• Messenger, Instagram, and WhatsApp have limits on forwarding messages and label messages that aren’t from the sender so people know something is third-party information.
  • We’re notifying people who have already shared or are trying to share verified content so they can decide for themselves if it’s something they want to continue sharing.
  • Facebook pages, groups, accounts and domains that repeatedly share false information will receive additional penalties. For example, we’ll remove them from recommendations and show all the content they post lower in the feed, so fewer people see it.
  • We show a pop-up notification when you connect to a Facebook page, group, or Instagram account that has repeatedly shared content that fact-checkers have found to be false. You can also click to read more, including that fact-checkers said some posts shared by this page, group or account included false information and a link to more information about our fact-checking program .

Transparency around state-controlled media

We provide greater transparency on state-controlled media accounts, including Russia-based RT and Sputnik, because they combine the influence of a media organization with the strategic support of a state, and we think people should know if news they read comes from a publication that may be under the influence of a government.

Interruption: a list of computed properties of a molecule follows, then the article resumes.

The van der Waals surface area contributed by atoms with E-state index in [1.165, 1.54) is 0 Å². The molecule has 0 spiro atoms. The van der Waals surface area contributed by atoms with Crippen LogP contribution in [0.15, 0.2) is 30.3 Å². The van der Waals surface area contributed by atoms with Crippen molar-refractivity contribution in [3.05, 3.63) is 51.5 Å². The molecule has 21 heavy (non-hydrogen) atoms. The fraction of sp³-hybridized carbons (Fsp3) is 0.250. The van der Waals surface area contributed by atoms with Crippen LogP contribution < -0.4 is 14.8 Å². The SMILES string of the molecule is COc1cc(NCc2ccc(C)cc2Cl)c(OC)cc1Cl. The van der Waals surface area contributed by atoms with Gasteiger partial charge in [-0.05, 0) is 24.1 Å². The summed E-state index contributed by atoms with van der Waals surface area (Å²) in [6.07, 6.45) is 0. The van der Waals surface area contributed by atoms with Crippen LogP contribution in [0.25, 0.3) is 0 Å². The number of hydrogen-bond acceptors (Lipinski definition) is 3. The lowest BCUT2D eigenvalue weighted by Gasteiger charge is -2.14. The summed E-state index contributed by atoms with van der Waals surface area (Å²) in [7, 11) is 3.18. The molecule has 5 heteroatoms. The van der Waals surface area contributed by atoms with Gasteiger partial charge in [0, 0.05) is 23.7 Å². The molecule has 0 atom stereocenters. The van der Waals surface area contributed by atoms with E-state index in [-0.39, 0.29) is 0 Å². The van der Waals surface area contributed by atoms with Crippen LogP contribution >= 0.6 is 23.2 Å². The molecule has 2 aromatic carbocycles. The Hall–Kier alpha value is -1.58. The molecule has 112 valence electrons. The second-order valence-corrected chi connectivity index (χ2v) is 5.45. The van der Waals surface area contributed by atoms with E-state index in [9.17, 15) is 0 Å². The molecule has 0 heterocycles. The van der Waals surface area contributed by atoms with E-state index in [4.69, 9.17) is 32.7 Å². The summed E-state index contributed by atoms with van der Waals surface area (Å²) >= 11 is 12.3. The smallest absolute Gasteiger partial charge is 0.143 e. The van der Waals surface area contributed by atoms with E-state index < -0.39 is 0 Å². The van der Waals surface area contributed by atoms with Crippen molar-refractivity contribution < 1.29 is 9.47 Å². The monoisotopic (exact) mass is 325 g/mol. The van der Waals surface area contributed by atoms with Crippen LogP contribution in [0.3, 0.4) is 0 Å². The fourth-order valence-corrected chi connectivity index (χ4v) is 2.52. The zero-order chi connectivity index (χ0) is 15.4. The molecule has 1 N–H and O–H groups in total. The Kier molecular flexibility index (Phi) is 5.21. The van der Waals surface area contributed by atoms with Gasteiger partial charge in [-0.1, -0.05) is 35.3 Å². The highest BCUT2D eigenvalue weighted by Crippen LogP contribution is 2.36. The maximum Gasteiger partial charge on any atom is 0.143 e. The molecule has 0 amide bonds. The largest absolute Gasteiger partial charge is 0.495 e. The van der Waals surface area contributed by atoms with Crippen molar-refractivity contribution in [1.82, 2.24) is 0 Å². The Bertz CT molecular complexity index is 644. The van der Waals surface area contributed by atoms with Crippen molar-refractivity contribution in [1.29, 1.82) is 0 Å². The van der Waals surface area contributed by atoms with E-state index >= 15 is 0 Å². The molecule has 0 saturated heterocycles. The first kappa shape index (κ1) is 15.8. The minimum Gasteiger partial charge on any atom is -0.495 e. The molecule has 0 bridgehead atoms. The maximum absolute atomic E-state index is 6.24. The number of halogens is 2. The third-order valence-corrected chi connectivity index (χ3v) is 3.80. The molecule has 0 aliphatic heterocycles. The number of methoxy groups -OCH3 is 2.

• We ban ads from Russian state media and demonetize their accounts.
  • We continue to apply labels to other Russian state media.
  • We have refused an order from Russian authorities to stop independent fact-checking and labeling of content posted on Facebook by four Russian state media outlets.
  • State-controlled media, like other publishers, are eligible for fact-checking, and our third-party fact-checking partners can and do rate their content.
  • State-controlled outlets must adhere to our Community Standards and Advertising Policies.
  • Ads and posts by state-controlled media on Facebook and Instagram are prominently labeled. We also apply these labels to Instagram profiles, the “About This Account” section of Instagram accounts, the Page Transparency section of Facebook Pages, and our Ads Library.
  • We developed our definition and standards for state-controlled media organizations with input from over 65 experts from around the world specializing in media, governance, human rights and development.

We remain alert to emerging trends and stand ready to take additional steps to meet the demands of this ongoing conflict.